Nagasaki was destroyed on 9 August 1945. It was three days after the Little Boy bomb was dropped on Hiroshima. Made of uranium and nicknamed Little Boy, it killed at least 80,000 people with its immediate effects of blast, fire and radioactivity. The bomb dropped on Nagasaki was named Fatman, was made of plutonium and killed some 40,000 people immediately.
Many analysts and commentators believe that, today, the risk of nuclear war is greater than it has ever been, even at the height of the Cold War. Quantifying and comparing risk is a complex business and comparisons are hard to make between different eras involving different protagonists. But nobody can deny that as long as nuclear weapons are used, there is a risk that one or more will again be used. And today’s toxic international politics make clear that the risk is significant.
In January this year, however, the five permanent members of the UN Security Council – China, France, Russia, the UK and the USA, all nuclear weapon states – jointly agreed that nuclear war can never be won and must never be fought. The statement deliberately reflected what Mikhail Gorbachev and Ronald Reagan, leaders of the USSR and USA, said in 1985.
Nagasaki, 9 August 1945, and Hiroshima three days earlier remain compelling reminders of why they were so right.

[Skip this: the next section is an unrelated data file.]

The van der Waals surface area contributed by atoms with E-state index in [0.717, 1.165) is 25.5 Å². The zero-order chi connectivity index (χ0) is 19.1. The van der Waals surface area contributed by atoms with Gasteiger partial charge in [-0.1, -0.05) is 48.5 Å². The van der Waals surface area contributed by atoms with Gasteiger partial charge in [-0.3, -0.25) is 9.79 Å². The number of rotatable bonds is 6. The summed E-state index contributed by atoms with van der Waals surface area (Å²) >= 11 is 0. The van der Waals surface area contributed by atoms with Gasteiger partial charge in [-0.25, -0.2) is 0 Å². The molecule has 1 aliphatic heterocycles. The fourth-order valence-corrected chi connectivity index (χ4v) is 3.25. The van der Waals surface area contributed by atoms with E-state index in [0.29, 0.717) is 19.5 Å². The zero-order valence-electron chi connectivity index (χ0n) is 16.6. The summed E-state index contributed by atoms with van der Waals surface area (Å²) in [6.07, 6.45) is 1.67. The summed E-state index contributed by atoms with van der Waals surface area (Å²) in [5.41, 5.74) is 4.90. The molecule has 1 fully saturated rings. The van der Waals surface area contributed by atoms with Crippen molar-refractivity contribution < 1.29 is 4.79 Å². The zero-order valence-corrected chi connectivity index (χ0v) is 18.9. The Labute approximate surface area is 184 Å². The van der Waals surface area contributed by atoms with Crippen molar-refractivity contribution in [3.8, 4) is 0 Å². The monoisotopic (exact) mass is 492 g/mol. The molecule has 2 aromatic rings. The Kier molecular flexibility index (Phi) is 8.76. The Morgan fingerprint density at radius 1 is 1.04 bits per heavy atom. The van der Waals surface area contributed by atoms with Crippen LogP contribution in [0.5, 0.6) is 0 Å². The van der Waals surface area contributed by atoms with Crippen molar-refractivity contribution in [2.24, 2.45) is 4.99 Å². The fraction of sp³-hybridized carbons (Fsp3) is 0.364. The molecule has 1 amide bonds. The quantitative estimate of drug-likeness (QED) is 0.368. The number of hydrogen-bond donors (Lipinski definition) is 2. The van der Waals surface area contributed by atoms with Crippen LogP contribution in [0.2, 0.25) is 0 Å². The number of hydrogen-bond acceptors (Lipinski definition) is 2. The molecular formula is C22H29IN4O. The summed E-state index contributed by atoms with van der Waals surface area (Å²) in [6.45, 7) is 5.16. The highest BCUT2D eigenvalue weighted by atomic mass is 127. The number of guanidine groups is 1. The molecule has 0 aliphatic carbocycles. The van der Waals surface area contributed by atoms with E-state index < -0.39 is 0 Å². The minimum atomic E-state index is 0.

On 6 August 1945, a US Air Force bomber dropped a bomb known as “LIttle Boy” on the Japanese city of Hiroshima and destroyed it. This week, states party to the Nuclear Non-Proliferation Treaty (NPT) started a 4-week meeting in New York to review the Treaty, 52 years after it entered into force. The NPT is both an arms control and a disarmament treaty. Today, arms control is weak, disarmament seems far off, war rages in Ukraine and crisis builds over Taiwan. It is time to remember just how destructive Little Boy was. Retrospectively, it is clear the first nuclear weapon used in war was well-named for what happened to Hiroshima is the least of what we can expect if a nuclear war were to start today.
Western commentators on Russia’s invasion of Ukraine and the ensuing war are frequently using the term, ‘quagmire’ – a bog, swamp or morass, from which, once you have entered, it is between hard and impossible to get out, as every move you make to free yourself sucks you deeper in. The term was widely used in the 1960s about the USA’s war in Vietnam.
As Lawrence Freedman has pointed out in one of his commentaries on the war, the term has a closely related partner – escalation, which might seem to a state stuck in a quagmire like the only way out. Both terms have a history and have considerable currency when analysing the problems and risks big states face in wars with smaller states.
But there is another metaphor from the time of the Vietnam War and all those arguments and debates, which I find even richer – the six-sided box. By invading Ukraine, Vladimir Putin has taken his country into a box from which it is hard to see the way out. And that is bad news for everyone.
Well, yes, of course it is. All that is needed to start the process is that Russia, which started the war with its invasion, decides not to continue and pulls back.
That’s all that’s needed to start a peace process. But much more will be needed to sustain it and generate a real peace in Ukraine and between Russia and Ukraine. Much more and many years and the process will always be fragile.